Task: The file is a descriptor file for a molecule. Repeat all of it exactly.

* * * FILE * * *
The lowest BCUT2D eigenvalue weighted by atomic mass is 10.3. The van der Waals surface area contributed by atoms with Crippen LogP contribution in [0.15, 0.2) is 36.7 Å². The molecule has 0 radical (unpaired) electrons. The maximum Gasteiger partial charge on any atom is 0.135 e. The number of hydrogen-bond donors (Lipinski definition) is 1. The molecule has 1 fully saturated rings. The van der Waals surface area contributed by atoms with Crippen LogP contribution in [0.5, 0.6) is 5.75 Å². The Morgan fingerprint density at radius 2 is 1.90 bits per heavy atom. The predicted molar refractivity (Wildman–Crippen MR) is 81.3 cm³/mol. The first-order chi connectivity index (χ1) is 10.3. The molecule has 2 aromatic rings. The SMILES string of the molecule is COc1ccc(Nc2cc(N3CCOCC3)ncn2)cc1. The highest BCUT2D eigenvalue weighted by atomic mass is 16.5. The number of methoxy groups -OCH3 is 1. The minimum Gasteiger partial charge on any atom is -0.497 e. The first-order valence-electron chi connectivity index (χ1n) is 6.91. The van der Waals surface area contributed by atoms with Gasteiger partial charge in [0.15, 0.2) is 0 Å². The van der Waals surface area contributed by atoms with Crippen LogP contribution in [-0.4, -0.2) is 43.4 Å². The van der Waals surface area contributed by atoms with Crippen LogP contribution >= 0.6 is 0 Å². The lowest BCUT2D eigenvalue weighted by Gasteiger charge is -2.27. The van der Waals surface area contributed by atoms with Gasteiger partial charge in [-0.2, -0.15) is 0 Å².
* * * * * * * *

The lowest BCUT2D eigenvalue weighted by atomic mass is 10.3. The van der Waals surface area contributed by atoms with Crippen LogP contribution in [0.15, 0.2) is 36.7 Å². The molecule has 0 radical (unpaired) electrons. The maximum Gasteiger partial charge on any atom is 0.135 e. The number of hydrogen-bond donors (Lipinski definition) is 1. The molecule has 1 fully saturated rings. The van der Waals surface area contributed by atoms with Crippen LogP contribution in [0.5, 0.6) is 5.75 Å². The Morgan fingerprint density at radius 2 is 1.90 bits per heavy atom. The predicted molar refractivity (Wildman–Crippen MR) is 81.3 cm³/mol. The first-order chi connectivity index (χ1) is 10.3. The molecule has 2 aromatic rings. The SMILES string of the molecule is COc1ccc(Nc2cc(N3CCOCC3)ncn2)cc1. The highest BCUT2D eigenvalue weighted by atomic mass is 16.5. The number of methoxy groups -OCH3 is 1. The minimum Gasteiger partial charge on any atom is -0.497 e. The first-order valence-electron chi connectivity index (χ1n) is 6.91. The van der Waals surface area contributed by atoms with Gasteiger partial charge in [0.15, 0.2) is 0 Å². The van der Waals surface area contributed by atoms with Crippen LogP contribution in [-0.4, -0.2) is 43.4 Å². The van der Waals surface area contributed by atoms with Crippen LogP contribution >= 0.6 is 0 Å². The lowest BCUT2D eigenvalue weighted by Gasteiger charge is -2.27. The van der Waals surface area contributed by atoms with Gasteiger partial charge in [-0.2, -0.15) is 0 Å².